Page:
Prime meridian and continental drift


Just finished reading “Longitude” by Dava Sobel and I wondered how do people keep the prime meridian exactly in place when the Earth’s plates are moving (even if pretty slowly)?

Do they just assume that Greenwich is stationary and the rest of the world moves slightly, or is the difference so small that no-one really cares for that much exactness?

Stupid question I know, but these things pop into my head from time to time…

Here’s a couple of phd types dicussing this very question:

heh…from your link:

I guess it wasn’t such a stupid question after all! :slight_smile:

Thanks pravnik. I wonder if anyone since has actually checked to see if there is an ofset from Greenwich, since that was posted in 1999.

I would be pretty surprised to find that anyone has measured the drift of Greenwich away from the prime meridian. It’s not technically difficult - one just has to place sensitive GPS (global positioning system) receivers in the appropriate locations in order to track plate motions at the level of fractions of centimeters per year. However, that sort of attention is usually reserved for actively deforming plate boundaries (like the San Andreas Fault, which IS monitored this way) where seismic hazards are a concern, and not relatively peaceful intraplate areas like merrye olde England. So if you’re really dying to know, I’d suggest renting some receivers and hiring a few starving seismology grad students to place and maintain the GPS stations for you. :slight_smile:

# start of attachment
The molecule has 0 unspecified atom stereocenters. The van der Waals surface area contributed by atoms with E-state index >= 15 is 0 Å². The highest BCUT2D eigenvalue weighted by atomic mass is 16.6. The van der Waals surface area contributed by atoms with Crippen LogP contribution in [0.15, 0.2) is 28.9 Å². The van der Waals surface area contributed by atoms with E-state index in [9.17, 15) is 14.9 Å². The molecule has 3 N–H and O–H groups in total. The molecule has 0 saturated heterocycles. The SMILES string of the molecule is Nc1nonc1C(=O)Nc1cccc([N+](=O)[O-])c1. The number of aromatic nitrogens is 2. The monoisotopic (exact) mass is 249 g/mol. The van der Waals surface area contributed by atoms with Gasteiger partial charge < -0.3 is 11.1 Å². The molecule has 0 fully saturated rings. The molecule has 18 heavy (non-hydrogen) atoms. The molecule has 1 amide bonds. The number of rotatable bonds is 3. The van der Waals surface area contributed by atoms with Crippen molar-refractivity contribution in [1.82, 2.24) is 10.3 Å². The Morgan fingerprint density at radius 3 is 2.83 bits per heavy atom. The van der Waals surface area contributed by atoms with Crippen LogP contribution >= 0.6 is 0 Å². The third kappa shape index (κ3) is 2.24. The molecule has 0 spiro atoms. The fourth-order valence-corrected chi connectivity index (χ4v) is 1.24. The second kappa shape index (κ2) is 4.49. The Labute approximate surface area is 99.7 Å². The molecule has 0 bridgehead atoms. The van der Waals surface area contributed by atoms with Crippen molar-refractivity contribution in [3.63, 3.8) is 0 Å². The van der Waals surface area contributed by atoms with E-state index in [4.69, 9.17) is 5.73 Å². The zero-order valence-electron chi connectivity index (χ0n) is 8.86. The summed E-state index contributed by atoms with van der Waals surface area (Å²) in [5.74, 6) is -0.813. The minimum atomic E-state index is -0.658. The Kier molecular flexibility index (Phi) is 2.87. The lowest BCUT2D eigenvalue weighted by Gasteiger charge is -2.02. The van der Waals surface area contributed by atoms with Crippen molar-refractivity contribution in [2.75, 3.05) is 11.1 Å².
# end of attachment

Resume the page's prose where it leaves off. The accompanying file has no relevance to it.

From History of the Prime Meridian:

Apparently, the prime meridian is part of a fixed, earth based coordinate system, so it’s not moved to account for continental drift. However, it’s been supplanted by other coordinate systems which do include corrections for plate movement.

I’d typed up a post based on Carl Calvert’s appendix note in the 1997 reprint of Derek Howse’s classic Greenwich Time and the Discovery of the Longitude (Oxford, 1980), put it to one side while the hamsters risked strokes and then find five minutes later that Squink has found a website with a variation on Calvert’s note. The odd think is that this has made me notice that in 1997 he had the International Reference Meridian 102.5 metres west of the Airy transit, while the website puts it the same distance east. Someone’s clearly had to correct a minus sign at some point.
For what it’s worth, the post concluded:

No such luck.